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So in many applications like Optical Coherence Tomography, LIDAR, a mechanical scanning mirror is often used to reflect the laser to outside and also reflect the back scattered light to detector. Since light has a constant speed, when the light hits the mirror at scan angle A and goes out side, then gets back scattered by an object and goes back to the mirror, the mirror already moved to another angle. My understanding is that if the mirror scans extremely fast, or if the object is far far away, then the mirror will not be able to reflect the light back to the sensor.

On the other hand, assume I am going with the light, then time will freeze, in light's perspective, the mirror will be static between the two reflections, one going out, one going back to the detector.

I am sure I missed something here but could not figure out...

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  • $\begingroup$ A classic use for your estimation skills. What angular difference occurs during the round-trip time? How does that compare to the angular size of the detector sub-system? Standard figure put into (possibly) more useful units: $c \approx 1 \,\mathrm{ft/ns} \approx 0.3\,\mathrm{m/ns}$. $\endgroup$ Jul 25, 2019 at 22:08
  • $\begingroup$ for instance if a lidar scans an object at 300m away, double pass means 2us of light traveling, and if this is a spinning lidar of 30 sweeps per second, which is 10800 degrees per second, so within 2us, the lidar will rotate about 0.02 degree... 0.02 degree is still small but i think it becomes noticeable $\endgroup$
    – shelper
    Jul 25, 2019 at 22:17
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    $\begingroup$ Whether or not that is significant depends on the layout of the guts of the machine. How big an angle is subtended by the detector system as seen from the mirror? (A side issue is that by using a segmented detector the designer can arrange the internals to use this angular offset as a cross-check on the delay.) Also there will be a range limit at which the return signal from most targets (i.e. things other than corner-cubes) won't be bright enough to register. $\endgroup$ Jul 25, 2019 at 22:26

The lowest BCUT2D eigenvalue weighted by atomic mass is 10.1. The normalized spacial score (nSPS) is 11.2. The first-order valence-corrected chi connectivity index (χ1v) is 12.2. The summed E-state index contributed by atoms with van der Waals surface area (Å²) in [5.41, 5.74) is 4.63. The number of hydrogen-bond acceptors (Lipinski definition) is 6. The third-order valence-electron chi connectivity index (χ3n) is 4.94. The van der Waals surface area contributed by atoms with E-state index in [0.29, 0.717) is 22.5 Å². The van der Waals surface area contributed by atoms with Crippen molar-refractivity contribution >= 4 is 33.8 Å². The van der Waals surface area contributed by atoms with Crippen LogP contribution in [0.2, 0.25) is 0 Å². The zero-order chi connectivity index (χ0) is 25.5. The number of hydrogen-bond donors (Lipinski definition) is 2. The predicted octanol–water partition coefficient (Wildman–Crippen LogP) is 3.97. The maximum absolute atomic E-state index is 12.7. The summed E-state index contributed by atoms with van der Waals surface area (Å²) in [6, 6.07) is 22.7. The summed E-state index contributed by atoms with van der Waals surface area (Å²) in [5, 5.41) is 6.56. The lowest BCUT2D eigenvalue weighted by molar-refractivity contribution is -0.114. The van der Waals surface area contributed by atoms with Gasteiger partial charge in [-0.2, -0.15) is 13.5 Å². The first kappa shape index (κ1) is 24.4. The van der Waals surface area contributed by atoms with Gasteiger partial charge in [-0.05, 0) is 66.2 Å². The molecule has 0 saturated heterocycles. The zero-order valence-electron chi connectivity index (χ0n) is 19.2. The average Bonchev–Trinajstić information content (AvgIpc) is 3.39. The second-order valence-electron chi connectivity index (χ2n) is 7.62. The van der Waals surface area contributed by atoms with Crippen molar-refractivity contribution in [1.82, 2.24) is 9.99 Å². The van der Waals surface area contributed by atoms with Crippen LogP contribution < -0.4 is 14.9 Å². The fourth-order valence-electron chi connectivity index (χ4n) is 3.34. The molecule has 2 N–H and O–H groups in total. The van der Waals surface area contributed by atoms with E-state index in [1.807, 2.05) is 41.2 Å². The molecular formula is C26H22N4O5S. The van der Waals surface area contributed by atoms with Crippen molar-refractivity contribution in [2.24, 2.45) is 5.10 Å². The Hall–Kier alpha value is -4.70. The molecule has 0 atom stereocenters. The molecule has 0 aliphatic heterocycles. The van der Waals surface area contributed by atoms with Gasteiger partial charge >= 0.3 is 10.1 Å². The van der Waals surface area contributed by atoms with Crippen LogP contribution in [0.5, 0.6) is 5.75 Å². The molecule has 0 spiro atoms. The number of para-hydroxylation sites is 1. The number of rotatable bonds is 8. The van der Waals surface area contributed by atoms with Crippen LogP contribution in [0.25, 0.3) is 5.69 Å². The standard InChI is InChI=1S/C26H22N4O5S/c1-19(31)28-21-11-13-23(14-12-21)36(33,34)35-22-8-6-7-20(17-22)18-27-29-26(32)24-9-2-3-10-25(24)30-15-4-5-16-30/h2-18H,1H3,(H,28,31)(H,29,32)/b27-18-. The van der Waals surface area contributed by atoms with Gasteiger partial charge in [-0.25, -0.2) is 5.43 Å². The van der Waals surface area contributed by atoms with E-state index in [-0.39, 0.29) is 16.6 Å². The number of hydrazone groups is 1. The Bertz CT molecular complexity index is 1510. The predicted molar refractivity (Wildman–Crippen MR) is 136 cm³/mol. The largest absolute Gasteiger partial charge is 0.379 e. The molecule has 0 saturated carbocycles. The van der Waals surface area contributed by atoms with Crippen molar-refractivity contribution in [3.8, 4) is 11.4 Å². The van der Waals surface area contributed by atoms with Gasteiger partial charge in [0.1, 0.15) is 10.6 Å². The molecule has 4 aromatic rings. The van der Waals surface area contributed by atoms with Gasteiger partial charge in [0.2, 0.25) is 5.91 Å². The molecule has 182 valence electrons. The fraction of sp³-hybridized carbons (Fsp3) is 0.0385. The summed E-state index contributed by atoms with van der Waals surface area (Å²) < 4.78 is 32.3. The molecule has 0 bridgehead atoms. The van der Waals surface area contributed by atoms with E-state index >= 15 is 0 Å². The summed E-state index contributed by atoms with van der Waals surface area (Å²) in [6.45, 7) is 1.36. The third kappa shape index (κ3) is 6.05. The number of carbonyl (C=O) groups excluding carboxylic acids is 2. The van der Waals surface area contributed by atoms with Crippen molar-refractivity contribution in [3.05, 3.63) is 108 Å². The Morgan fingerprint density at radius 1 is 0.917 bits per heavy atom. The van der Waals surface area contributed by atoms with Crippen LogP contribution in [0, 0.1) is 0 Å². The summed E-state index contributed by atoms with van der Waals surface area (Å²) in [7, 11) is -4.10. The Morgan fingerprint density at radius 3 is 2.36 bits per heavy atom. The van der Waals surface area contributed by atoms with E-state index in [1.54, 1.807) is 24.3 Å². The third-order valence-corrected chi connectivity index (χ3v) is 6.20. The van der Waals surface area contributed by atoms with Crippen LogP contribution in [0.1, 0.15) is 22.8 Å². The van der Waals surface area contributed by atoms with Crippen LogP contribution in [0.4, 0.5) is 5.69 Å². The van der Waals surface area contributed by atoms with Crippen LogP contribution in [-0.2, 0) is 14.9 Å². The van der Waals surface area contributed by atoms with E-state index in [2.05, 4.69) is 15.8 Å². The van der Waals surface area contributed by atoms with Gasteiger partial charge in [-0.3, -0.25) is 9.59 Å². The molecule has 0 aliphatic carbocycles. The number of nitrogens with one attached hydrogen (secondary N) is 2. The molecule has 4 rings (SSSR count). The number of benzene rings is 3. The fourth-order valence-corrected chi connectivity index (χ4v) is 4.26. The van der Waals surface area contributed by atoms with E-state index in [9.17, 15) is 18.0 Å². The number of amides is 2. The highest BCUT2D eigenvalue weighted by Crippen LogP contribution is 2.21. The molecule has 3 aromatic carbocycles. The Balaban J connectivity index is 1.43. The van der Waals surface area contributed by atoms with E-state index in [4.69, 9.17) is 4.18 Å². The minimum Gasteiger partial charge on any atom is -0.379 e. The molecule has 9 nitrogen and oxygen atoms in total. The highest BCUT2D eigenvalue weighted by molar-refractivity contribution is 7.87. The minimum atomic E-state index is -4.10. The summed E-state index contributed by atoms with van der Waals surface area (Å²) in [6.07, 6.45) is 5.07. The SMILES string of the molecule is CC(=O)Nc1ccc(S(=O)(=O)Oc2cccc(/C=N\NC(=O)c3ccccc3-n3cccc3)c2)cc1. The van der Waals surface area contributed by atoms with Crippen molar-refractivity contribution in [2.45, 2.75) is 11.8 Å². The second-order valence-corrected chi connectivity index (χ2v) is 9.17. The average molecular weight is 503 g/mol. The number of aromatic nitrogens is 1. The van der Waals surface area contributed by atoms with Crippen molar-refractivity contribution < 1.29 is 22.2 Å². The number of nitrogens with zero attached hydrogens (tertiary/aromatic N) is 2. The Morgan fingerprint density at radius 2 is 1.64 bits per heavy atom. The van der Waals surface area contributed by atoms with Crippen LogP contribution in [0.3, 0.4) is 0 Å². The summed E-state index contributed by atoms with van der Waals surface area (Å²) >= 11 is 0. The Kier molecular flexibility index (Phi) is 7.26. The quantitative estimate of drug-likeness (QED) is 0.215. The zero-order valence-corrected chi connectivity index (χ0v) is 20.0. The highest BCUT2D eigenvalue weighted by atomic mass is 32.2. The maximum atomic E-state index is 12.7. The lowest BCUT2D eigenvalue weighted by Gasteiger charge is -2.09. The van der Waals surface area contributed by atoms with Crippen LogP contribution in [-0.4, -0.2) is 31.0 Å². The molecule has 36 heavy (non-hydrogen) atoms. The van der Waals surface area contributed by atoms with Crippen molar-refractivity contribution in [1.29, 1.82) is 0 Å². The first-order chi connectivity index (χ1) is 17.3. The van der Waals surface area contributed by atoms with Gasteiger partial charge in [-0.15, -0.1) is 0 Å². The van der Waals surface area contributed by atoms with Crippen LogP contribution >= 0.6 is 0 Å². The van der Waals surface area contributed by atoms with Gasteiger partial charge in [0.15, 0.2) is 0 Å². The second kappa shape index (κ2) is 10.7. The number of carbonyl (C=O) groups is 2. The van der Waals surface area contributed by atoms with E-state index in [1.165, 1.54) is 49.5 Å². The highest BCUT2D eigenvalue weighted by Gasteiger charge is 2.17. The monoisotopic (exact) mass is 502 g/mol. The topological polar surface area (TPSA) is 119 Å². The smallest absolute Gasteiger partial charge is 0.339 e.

• $\begingroup$ Thanks for the comments, i agree with you, i just want to make sure that i understand the problem correctly. and i still don't understand from the light's perspective, is the mirror freezed or not... $\endgroup$
    – shelper
    Jul 25, 2019 at 22:39
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    $\begingroup$ @dmckee I wouldn't call this the twin paradox unless the question was whether the mirror experiences no time, as opposed to the light, that wasn't really the question, though it may be related. $\endgroup$
    – user234190
    Jul 25, 2019 at 23:35

2 Answers 2

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From light's perspective, if it had one, it would see no distance or time, it would just arrive instantaneously. But since time is relative, it sees what you think of as the past and future as the same time. So in the lab frame, light can be sent from a source that misses an object if it doesn't make it there in time.

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  • $\begingroup$ So from light's perspective it should always hit the detector 'cus the mirror didn't move, but from mirror's perspective, since it moved, light can miss the detector, although time relativity can be explained in different frame, but whether the detector sees the light or not should not be affected by the frame... $\endgroup$
    – shelper
    Jul 26, 2019 at 14:23
  • $\begingroup$ It doesn't really make sense to talk about light's frame of reference, nothing moves, no time occurs, it doesn't go anywhere, so the detector and the mirror are in the same place at the same time, etc. So really you should just be concerned with the lab frame of reference, light travels at a finite speed, so it takes time to get to a mirror, which it can miss if the mirror is far enough away. So you could see light leave a source and take time to reach a mirror that has moved during that time, but light will 'see' a mirror that has already moved as soon as it leaves the source, instantaneously $\endgroup$